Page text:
Blur’s Damon Albarn: ‘Brexit has made the UK more remote’ | ENT and Art News

Blur’s new album, The Ballad of Darren, is their first since 2015 and the band’s ninth album overall. The band talk to Sky News about their return.


Sat 20 May 2023 11:53 UK

It’s been 30 years since Blur’s bolshy brand of pop set for the 1990s – a cultural and musical moment known as Cool Britannia.

Today band leader Damon Albarn thinks British isolation is definitely not cool.

In government, he said, “there are too many people who have been irreparably tainted by Brexit and have done the country no favours.

“And in fact they have made it more remote, and I think have reduced us a bit,” he told Sky News.

According to Albarn, Brexit “certainly made it harder to travel, but it fed into that whole narrative about the value of art and creativity, and it’s diminished.

“Brexit certainly hasn’t helped it.”

Blur’s new album, The Ballad of Darren, is their first since 2015 and the band’s ninth album overall.

It will be released in July, with first single The Narcissist releasing this week.

It sounds like someone looking back – and clearly like a Blur record.



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Damon Albarn during the heyday of Blur in 1997. Pic: AP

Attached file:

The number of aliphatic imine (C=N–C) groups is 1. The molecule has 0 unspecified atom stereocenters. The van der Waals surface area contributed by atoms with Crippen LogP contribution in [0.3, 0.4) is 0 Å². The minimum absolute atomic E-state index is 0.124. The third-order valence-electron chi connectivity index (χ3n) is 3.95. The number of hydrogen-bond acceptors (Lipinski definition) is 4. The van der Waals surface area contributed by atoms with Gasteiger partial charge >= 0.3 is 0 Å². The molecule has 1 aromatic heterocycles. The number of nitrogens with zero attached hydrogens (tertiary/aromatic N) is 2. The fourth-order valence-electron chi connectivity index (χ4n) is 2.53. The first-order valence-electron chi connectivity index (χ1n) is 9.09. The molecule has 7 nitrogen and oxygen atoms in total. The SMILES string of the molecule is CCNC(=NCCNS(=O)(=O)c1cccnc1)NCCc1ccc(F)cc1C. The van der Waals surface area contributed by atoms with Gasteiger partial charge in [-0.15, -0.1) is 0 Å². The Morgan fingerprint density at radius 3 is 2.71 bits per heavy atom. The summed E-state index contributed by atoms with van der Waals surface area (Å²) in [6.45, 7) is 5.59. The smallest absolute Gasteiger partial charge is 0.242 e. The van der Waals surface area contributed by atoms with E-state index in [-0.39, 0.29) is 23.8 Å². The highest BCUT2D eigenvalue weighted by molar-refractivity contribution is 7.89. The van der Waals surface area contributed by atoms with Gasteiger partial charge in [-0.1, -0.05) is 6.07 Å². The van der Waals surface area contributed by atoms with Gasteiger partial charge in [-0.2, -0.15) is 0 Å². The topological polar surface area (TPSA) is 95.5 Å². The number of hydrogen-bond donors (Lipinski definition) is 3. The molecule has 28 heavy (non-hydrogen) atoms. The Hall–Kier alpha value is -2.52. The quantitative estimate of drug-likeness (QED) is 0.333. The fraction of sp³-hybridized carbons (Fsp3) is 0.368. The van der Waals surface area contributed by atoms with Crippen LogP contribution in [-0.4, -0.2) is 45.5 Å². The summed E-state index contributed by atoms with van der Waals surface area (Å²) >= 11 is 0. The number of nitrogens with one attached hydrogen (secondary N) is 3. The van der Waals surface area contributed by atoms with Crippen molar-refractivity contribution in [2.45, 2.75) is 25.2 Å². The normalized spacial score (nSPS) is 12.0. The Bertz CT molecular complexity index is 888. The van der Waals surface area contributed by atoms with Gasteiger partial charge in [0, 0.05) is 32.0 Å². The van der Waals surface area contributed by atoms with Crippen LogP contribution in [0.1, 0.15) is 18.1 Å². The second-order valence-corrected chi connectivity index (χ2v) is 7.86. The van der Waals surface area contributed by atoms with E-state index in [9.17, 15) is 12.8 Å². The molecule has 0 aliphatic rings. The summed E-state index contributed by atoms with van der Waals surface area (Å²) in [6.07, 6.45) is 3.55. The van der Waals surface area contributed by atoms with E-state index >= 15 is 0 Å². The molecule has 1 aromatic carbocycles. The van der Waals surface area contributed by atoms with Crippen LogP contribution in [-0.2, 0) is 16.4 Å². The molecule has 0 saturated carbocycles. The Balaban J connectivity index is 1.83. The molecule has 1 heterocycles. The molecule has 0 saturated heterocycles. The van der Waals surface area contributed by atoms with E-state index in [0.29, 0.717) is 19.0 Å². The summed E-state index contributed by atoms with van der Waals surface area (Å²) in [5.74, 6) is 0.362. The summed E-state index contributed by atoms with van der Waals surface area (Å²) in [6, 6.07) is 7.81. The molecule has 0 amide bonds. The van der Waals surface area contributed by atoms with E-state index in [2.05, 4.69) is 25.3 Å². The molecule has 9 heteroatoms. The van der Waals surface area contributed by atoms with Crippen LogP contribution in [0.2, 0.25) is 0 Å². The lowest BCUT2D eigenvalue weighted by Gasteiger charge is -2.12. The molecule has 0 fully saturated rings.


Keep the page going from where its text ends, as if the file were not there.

Blur formed in 1988 – but it was not until a few years later that they rose to international fame with successful albums such as Modern Life Is Rubbish and then Parklife in 1993.

In their youth, their battle with Oasis for No. 1 was marketing and tabloid heaven – their music was the soundtrack of a generation.

Entire formats have come and gone since then – and three decades have passed since their breakthrough album.

They can afford some middle age perspective.

“Thirty years ago we didn’t have the Internet,” notes Albarn.

“Thirty years ago people didn’t even imagine social media… Thirty years ago it was very different politically… Thirty years ago people weren’t bothered about climate change…”

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So why set a new record now?

“It’s a good question, maybe when people hear it they’ll say the exact same thing, why did they bother making any more music,” Albarn said.

Guitarist Graham Coxon said: “It’s nobody’s business really, it’s what you do if you ever feel the need to make music, or be creative in any way.

“It’s nobody’s business.”

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